Interruptible routine: the routine does not receive SIGINT if there is no gap in the loop

Hi all,

I am learning to create an Interruptible routine for my camera sensor. My goal is to run an image acquisition routine on a remote process so that the local process can receive command from the user to perform other tasks. I start with this simple example. The routine creates a file, opens it and writes something into it at a certain period as shown below (Please note that the code in the while loop can be anything, I picked writing to a file as an example)

@everywhere function worker_func(fname::String, path::String)
    Base.exit_on_sigint(false)
    cd(path)
    touch(fname)
    f = open(fname,"w")
    counter = 1

    try
      while true
       if  counter%1e8 == 0
          # @info "."
          # println(".")
          #sleep(0.1)
          write(f,"markerd\n")
        end
        counter += 1
      end
    catch e
      if e isa InterruptException
         # cleanup
         println("function terminated by user")
         write(f,"....... file is closed here ........")
         close(f)
      else
        rethrow(e)
      end
    end

end

As seen in the code block, I comment out the stdout print functions (@info and println) and a sleep function to see its behavior first. I simply call the function in the local process - worker_func("output.txt", pwd()). Here are the results

  1. When the @info, println, and sleep are commented out, the output file has nothing in it. The keyboard interrupt signal is not received. The only way to stop the routine is send multiple SIGINT until the process throws WARNING: Force throwing a SIGINT and quits.

  2. When I uncomment either @info,println, or sleep, keyboard interrupt is easily received by the routine and it stops nicely. The output file also has texts in it with the expected manner.

Another experiment is I run this routine on a remote process. I call addprocs(3) and then run the routine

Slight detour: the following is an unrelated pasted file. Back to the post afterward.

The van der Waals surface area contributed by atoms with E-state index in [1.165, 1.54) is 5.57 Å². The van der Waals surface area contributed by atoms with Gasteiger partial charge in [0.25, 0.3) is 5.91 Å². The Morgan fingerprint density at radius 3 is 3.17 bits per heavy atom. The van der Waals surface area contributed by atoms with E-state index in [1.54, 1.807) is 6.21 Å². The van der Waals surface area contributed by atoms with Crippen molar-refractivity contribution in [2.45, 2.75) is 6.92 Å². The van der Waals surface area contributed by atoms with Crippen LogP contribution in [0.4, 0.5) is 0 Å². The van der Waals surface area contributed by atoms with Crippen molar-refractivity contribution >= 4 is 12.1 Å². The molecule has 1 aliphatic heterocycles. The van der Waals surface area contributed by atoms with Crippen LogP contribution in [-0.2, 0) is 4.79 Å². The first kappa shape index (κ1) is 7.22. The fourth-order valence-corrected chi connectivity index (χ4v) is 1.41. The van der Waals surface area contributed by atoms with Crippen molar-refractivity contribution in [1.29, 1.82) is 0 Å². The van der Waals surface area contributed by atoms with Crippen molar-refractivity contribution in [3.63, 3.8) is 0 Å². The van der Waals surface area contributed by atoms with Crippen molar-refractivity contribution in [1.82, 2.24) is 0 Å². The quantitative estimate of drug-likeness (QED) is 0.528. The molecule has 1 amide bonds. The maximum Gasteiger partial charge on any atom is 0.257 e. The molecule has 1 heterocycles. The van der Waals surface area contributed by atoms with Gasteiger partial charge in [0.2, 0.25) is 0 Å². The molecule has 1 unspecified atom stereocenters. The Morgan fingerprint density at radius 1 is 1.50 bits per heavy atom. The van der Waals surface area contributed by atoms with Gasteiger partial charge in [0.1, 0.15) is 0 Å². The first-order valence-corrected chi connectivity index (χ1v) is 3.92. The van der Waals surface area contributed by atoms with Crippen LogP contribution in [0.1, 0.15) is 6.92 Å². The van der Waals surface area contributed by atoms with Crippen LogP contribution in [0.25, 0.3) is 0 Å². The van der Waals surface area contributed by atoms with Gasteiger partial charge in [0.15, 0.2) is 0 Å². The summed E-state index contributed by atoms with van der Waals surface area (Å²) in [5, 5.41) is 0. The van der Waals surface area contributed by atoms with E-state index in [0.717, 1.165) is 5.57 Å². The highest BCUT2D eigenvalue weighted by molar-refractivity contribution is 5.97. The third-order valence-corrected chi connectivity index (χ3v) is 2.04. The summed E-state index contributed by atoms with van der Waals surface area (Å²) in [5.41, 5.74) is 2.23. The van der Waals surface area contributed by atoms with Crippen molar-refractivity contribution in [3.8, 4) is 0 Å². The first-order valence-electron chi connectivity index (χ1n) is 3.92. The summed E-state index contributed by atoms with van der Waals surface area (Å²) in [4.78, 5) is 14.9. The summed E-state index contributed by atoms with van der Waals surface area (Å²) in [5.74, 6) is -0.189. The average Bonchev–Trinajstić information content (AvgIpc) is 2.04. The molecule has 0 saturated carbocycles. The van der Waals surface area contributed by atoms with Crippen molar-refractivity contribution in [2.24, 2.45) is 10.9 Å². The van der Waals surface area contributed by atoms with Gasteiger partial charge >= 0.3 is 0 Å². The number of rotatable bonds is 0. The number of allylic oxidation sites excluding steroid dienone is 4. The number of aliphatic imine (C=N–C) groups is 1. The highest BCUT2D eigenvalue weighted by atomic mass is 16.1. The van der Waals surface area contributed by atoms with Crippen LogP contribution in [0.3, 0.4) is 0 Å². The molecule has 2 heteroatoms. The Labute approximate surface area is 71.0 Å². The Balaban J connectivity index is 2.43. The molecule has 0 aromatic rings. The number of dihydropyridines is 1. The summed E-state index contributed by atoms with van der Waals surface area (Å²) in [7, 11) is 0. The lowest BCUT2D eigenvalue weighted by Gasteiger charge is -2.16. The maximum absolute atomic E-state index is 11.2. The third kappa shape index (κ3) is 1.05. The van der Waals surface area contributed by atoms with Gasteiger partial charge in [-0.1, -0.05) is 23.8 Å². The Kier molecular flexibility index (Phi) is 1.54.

remote_do(worker_func,2,fname,path)

I leave it running for a couple of tens of seconds before interrupting it by

interrupt(2)

And this is printed out

Worker 2 terminated.

However, the output file is empty.

Can anyone explain these behaviors? and suggest the best practice to interrupt a remote process?

Best,

Sitthichat

I’m not sure what the problem is, but I see a couple of code smells.

  • counter%1e8 isa Float64, and should be compared with β‰ˆ
  • Is your loop just supposed to introduce a timing? If so, sleep is the idiomatic way to do that. I’m not sure but I think the compiler could potentially just remove most of your loop.

Hi,

I first tried this in a Windows machine. Now I have tested it on a Linux machine. On a Linux machine, running this on a remote process seems to work fine (with either of @info , println , or sleep uncommented). The empty file resulted in the Window machine could be due to the program failing at the first few lines (changing directory and creating the file); I am sure these commands work fine in Linux.

Now, the point is, the routine still does not receive SIGINT either from keyboard input or interrupt() function if there is no gap in the while loop; eg. the routine stops to print out a message or sleeps for a brief amount of time.